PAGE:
Closing Occidental would have small impact on SoDo traffic

Should the city eliminate a one-block stretch of Occidental Avenue South?

SEATTLE - It is one lonely block, that soon may be at the center of the hottest debate in town.

Should the city eliminate a one-block stretch of Occidental Avenue South?

Seattle Arena investor Chris Hansen's proposal to do so will get a public hearing in two weeks.  His investment group has asked the city to vacate Occidental, in order to build a new NBA/NHL arena. However, the Port of Seattle and Seattle Mariners have strongly objected, citing traffic concerns in particular.

"It really is the tipping point," Port Commissioner Stephanie Bowman said at a meeting last month. "This is the battle we need if we want to preserve manufacturing industrial jobs." 

Bowman, and others have argued the road is a vital release valve for freight trucks, and the loss of the road could inhibit growth.  The Seattle Mariners front office has argued that the road would hurt the ingress and egress near Safeco Field.

SDOT and the Seattle Mayor's Office have countered. In their recommendation to eliminate the street, they said the road was "not necessary to freight movement" and "will not negatively impact" Safeco Field. Hansen has offered to build new sidewalks, a pedestrian overpass, public park, and access road in exchange for the elimination of the street.

KING 5 closely observed the spot on three different occasions in February, finding very little freight traffic.

On February 4, a KING crew sat for an hour in a spot located in the middle of Hansen's proposed arena site, watching traffic from 3:45 to 4:45 in the afternoon. The crew did not see a single big rig.  However, large freight trucks were breezing through Holgate, Edgar Martinez Way, and 1st Avenue.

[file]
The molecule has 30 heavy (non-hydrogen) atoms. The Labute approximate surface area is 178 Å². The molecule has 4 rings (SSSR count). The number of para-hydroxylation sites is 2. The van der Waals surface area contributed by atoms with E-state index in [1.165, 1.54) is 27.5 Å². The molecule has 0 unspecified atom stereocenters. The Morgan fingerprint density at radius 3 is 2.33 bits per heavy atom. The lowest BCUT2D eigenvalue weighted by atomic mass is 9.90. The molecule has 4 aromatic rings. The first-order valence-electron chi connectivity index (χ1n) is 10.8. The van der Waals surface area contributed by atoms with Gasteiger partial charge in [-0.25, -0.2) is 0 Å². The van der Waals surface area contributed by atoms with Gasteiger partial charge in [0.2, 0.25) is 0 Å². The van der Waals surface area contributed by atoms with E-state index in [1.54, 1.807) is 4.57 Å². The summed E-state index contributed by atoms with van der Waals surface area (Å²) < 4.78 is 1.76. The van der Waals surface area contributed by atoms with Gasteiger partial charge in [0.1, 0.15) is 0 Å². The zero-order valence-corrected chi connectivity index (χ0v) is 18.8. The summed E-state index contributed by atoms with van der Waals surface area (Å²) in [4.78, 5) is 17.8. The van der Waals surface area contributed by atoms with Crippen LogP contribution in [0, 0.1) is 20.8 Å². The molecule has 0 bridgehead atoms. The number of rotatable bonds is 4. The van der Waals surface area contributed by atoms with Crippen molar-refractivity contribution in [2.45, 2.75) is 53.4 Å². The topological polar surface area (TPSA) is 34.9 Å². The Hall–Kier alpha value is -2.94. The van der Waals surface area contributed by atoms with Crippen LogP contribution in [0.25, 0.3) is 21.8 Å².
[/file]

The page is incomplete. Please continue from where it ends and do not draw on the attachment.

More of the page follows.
On February 11, KING's crew watched Occidental traffic from 12:10-1:10 p.m., seeing just one semi-truck in that time. Again, traffic was observed to be flowing without problems on the neighboring roadways.

On February 26, the roadway was monitored from 10 to 11 in the morning, and again the crew observed just one large freight truck.  In one 45-minute period, the crew 129 different cars and box trucks, or around 3 per minute.

There was no congestion on First Avenue in any of the three periods of time.

It will be up to the Council to decide whether this section of Occidental should be vacated. But there is precedent.

Starting in 1996, the Seattle Mariners and the Stadium Public Facilities District asked for a very similar vacation of Occidental. 

KING 5 dug through Seattle's Municipal Archives, and unboxed long forgotten documents related to the building of Safeco Field.  They show broad support for eliminating the stretch of roadway, which runs parallel to First Avenue South.

The Seattle Times, in a column dated May 8, 1996, which is part of the archives, says: "Practical Seattle gets a practical ballpark site", in what is the "most hassle-free spot."